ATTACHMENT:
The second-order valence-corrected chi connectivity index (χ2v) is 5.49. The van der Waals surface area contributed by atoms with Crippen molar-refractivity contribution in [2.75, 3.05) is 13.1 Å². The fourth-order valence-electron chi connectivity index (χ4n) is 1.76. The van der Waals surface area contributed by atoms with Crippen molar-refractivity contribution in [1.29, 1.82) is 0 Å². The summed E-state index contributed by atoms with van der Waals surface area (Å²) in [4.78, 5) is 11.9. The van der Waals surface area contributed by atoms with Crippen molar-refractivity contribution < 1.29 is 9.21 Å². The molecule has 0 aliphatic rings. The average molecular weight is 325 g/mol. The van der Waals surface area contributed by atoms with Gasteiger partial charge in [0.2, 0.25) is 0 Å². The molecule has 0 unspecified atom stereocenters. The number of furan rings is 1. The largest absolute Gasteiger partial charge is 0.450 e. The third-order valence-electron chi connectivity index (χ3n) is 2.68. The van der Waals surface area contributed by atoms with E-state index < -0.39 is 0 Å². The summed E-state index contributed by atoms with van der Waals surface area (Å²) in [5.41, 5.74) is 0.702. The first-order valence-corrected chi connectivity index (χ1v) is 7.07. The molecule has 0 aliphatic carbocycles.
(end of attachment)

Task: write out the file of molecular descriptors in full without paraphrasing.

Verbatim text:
The second-order valence-corrected chi connectivity index (χ2v) is 5.49. The van der Waals surface area contributed by atoms with Crippen molar-refractivity contribution in [2.75, 3.05) is 13.1 Å². The fourth-order valence-electron chi connectivity index (χ4n) is 1.76. The van der Waals surface area contributed by atoms with Crippen molar-refractivity contribution in [1.29, 1.82) is 0 Å². The summed E-state index contributed by atoms with van der Waals surface area (Å²) in [4.78, 5) is 11.9. The van der Waals surface area contributed by atoms with Crippen molar-refractivity contribution < 1.29 is 9.21 Å². The molecule has 0 aliphatic rings. The average molecular weight is 325 g/mol. The van der Waals surface area contributed by atoms with Gasteiger partial charge in [0.2, 0.25) is 0 Å². The molecule has 0 unspecified atom stereocenters. The number of furan rings is 1. The largest absolute Gasteiger partial charge is 0.450 e. The third-order valence-electron chi connectivity index (χ3n) is 2.68. The van der Waals surface area contributed by atoms with E-state index < -0.39 is 0 Å². The summed E-state index contributed by atoms with van der Waals surface area (Å²) in [5.41, 5.74) is 0.702. The first-order valence-corrected chi connectivity index (χ1v) is 7.07. The molecule has 0 aliphatic carbocycles.